November 19, 2019

“There’s not an industry that we don’t touch”: How Automation Anywhere is building a digital workforce

By Ellen Daniel

The world of robotic process automation, or RPA, is exploding, with numerous industries finding new ways to automate repetitive or mundane aspects of their business.

A leader in this field is Automation Anywhere, with the company focusing its efforts of the creation and deployment of Intelligent Digital Workforces, software bots designed to work side by side with people.

Verdict spoke to Automation Anywhere co-founder and SVP of brand strategy Neeti Mehta on how automation is helping workers live up to the company’s motto “go be great”.

Ellen Daniel: How has the world of automation developed in recent years?

Neeti Mehta: Automation is not something new. It’s been there for a while, you know, from the software point of view, it’s been there for the last 30, 40, even 50 years. And what has changed in automation and why this industry has been so well-received and is doing so well, is because traditionally automation was something where you took a process and you hire three engineers. They documented the process then they wrote code to automate the process. And then you actually ran the process automated and this was often a year or two years in the making and was also extremely expensive. Because you had to hire the talent and it took a while, and so forth. Now the problem with that is very few processes stay the same after a year or two. And so it was almost a cycle that was never-ending really.

RPA changed the game because it integrates at different levels. And it brought us a level of business usability to automation. So what was taking about a year or two to start that automation process now can be done in a matter of days, even a week or two. And that’s a game-changer.

Two is, traditionally, automation always worked with one or two applications. But if you think the typical organisation today they have about 3000 different applications that they use if you count everything from IT to business and so forth. The fact that RPA can integrate with any and all of those applications, any applications that are even from legacy systems from custom systems that haven’t been upgraded in a long time. And any other application that may or may not come into the business in the next year or two, or 10 years is a game-changer. Because now you can edit that process, you can use that automation just as easily as you would any other kind of little application that you have for your business. And so that’s a huge, huge benefit.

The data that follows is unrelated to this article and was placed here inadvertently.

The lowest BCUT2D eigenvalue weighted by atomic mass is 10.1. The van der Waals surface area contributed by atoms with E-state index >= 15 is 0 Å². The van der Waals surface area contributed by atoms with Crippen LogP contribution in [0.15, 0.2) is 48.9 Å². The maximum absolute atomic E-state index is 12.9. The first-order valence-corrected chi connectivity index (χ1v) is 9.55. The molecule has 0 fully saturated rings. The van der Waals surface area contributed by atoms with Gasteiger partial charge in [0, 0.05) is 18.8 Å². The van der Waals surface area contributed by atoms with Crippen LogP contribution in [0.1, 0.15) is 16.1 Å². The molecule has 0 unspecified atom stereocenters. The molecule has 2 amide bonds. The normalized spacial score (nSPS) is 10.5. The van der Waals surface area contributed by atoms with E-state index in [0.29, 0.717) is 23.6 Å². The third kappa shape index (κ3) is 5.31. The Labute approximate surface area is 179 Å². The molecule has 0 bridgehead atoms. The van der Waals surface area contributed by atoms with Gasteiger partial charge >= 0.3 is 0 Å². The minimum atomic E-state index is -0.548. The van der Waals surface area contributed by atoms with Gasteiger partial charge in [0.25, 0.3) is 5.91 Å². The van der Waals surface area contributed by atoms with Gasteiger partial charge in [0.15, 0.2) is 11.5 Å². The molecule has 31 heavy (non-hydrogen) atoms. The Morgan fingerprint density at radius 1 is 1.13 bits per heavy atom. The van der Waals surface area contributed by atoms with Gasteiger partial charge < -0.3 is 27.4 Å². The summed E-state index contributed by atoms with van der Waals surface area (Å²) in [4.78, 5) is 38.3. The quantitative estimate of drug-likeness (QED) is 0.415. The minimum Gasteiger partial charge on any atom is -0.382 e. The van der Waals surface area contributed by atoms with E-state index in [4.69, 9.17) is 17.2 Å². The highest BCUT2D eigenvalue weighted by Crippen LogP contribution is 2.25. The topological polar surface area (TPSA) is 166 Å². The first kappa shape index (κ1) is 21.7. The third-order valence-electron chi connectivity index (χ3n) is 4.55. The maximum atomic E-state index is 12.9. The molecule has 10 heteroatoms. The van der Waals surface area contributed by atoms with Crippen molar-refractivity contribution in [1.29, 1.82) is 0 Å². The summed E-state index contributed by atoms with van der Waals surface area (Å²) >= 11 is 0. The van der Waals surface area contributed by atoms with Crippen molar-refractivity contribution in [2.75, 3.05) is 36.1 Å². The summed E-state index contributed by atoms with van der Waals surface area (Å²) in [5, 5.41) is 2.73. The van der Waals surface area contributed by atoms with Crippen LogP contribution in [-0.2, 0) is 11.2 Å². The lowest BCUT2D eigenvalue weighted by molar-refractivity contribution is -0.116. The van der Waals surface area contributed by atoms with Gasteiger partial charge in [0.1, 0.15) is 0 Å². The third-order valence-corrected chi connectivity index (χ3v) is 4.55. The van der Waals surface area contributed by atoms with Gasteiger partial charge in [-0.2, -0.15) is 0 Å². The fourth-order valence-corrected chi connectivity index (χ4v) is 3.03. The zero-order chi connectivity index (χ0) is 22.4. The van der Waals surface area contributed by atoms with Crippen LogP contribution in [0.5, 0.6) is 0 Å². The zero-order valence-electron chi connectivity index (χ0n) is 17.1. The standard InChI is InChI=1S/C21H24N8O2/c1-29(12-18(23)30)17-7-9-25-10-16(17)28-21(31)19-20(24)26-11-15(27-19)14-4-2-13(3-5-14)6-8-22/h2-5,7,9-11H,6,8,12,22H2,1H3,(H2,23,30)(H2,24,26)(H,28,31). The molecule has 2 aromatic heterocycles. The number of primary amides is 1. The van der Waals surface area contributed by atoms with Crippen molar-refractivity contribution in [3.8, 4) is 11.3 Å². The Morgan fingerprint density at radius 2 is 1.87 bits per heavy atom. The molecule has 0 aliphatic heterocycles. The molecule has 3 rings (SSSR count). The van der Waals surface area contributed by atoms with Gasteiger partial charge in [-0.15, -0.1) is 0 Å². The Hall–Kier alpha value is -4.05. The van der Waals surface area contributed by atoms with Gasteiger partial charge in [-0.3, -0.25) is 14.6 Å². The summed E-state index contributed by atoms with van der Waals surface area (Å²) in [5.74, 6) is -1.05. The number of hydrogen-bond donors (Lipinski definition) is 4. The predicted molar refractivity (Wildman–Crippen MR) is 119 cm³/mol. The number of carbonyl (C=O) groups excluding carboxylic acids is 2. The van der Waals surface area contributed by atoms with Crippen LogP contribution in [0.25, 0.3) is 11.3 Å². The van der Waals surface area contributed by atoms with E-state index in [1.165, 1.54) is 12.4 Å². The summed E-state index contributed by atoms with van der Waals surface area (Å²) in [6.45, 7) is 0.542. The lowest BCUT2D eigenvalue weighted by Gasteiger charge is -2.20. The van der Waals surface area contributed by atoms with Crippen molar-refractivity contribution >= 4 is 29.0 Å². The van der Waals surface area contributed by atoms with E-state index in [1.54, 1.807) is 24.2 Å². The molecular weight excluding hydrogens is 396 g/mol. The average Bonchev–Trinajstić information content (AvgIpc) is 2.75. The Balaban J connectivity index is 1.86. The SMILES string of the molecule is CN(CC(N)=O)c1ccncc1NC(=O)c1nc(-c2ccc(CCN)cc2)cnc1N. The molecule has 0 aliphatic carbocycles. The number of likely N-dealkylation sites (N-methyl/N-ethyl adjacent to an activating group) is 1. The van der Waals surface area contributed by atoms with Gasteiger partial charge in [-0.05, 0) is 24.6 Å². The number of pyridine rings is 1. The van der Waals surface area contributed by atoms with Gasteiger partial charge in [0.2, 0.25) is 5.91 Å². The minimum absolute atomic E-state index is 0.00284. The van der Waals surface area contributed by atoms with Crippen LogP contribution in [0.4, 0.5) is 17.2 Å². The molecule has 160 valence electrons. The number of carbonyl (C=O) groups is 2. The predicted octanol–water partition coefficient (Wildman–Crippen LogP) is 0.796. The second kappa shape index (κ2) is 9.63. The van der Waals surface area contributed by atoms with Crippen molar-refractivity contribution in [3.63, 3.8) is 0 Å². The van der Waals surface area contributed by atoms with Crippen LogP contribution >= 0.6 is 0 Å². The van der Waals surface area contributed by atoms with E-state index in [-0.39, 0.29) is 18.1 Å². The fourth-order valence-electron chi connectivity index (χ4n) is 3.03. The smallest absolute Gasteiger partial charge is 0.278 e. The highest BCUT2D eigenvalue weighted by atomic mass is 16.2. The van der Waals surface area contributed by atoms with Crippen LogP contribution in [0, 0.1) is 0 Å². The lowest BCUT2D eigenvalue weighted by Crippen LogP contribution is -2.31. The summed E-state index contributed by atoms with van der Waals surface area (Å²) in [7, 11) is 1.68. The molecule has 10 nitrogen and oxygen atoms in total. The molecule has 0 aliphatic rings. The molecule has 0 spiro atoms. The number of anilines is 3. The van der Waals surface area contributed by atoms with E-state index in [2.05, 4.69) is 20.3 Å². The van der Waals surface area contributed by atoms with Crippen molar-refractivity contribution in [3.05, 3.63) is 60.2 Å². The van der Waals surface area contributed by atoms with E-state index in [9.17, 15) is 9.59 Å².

ED: How is Automation Anywhere different to other companies in this industry?

NM: “We took RPA and went to the next level by introducing AI and ML [machine learning] technologies into it and also a certain level of actionable insights versus just dashboards. And that is what we call the digital workforce. And the idea behind that is that every human or process manager or a division that’s doing a process should be enabled with these digital workers. Who will take care of the repetitive and mundane, and then the human skill set that is actually not replicable, which is experience and creativity and innovation and thinking outside the box. That is actually what the team focuses on, and is able to give it its due attention. And that changes the business worldwide.”